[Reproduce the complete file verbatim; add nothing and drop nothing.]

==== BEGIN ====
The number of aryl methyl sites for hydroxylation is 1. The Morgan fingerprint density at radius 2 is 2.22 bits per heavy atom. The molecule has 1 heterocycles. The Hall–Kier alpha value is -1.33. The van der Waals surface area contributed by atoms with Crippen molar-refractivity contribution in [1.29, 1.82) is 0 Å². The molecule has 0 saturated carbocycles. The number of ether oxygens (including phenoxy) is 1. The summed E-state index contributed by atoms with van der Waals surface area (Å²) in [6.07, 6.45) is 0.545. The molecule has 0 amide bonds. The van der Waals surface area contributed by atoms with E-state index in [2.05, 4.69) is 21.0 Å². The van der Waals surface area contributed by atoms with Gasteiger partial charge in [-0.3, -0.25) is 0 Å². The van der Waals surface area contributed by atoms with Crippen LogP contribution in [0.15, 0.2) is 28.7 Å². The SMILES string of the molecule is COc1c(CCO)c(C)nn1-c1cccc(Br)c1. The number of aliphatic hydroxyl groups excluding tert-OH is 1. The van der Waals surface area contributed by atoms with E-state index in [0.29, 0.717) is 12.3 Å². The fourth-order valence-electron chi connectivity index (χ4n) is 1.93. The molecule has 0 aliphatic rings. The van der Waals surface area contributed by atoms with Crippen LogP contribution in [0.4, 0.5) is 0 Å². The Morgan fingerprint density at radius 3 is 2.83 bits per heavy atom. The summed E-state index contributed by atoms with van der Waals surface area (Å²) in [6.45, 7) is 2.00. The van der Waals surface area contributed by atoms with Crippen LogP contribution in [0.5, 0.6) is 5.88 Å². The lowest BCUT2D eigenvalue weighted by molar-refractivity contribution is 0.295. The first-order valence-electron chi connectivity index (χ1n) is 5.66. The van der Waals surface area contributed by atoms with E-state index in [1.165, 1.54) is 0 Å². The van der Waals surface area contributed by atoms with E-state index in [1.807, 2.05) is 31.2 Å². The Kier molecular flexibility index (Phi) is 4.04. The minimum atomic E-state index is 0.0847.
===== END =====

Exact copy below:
The number of aryl methyl sites for hydroxylation is 1. The Morgan fingerprint density at radius 2 is 2.22 bits per heavy atom. The molecule has 1 heterocycles. The Hall–Kier alpha value is -1.33. The van der Waals surface area contributed by atoms with Crippen molar-refractivity contribution in [1.29, 1.82) is 0 Å². The molecule has 0 saturated carbocycles. The number of ether oxygens (including phenoxy) is 1. The summed E-state index contributed by atoms with van der Waals surface area (Å²) in [6.07, 6.45) is 0.545. The molecule has 0 amide bonds. The van der Waals surface area contributed by atoms with E-state index in [2.05, 4.69) is 21.0 Å². The van der Waals surface area contributed by atoms with Gasteiger partial charge in [-0.3, -0.25) is 0 Å². The van der Waals surface area contributed by atoms with Crippen LogP contribution in [0.15, 0.2) is 28.7 Å². The SMILES string of the molecule is COc1c(CCO)c(C)nn1-c1cccc(Br)c1. The number of aliphatic hydroxyl groups excluding tert-OH is 1. The van der Waals surface area contributed by atoms with E-state index in [0.29, 0.717) is 12.3 Å². The fourth-order valence-electron chi connectivity index (χ4n) is 1.93. The molecule has 0 aliphatic rings. The van der Waals surface area contributed by atoms with Crippen LogP contribution in [0.4, 0.5) is 0 Å². The Morgan fingerprint density at radius 3 is 2.83 bits per heavy atom. The summed E-state index contributed by atoms with van der Waals surface area (Å²) in [6.45, 7) is 2.00. The van der Waals surface area contributed by atoms with Crippen LogP contribution in [0.5, 0.6) is 5.88 Å². The lowest BCUT2D eigenvalue weighted by molar-refractivity contribution is 0.295. The first-order valence-electron chi connectivity index (χ1n) is 5.66. The van der Waals surface area contributed by atoms with E-state index in [1.165, 1.54) is 0 Å². The van der Waals surface area contributed by atoms with E-state index in [1.807, 2.05) is 31.2 Å². The Kier molecular flexibility index (Phi) is 4.04. The minimum atomic E-state index is 0.0847.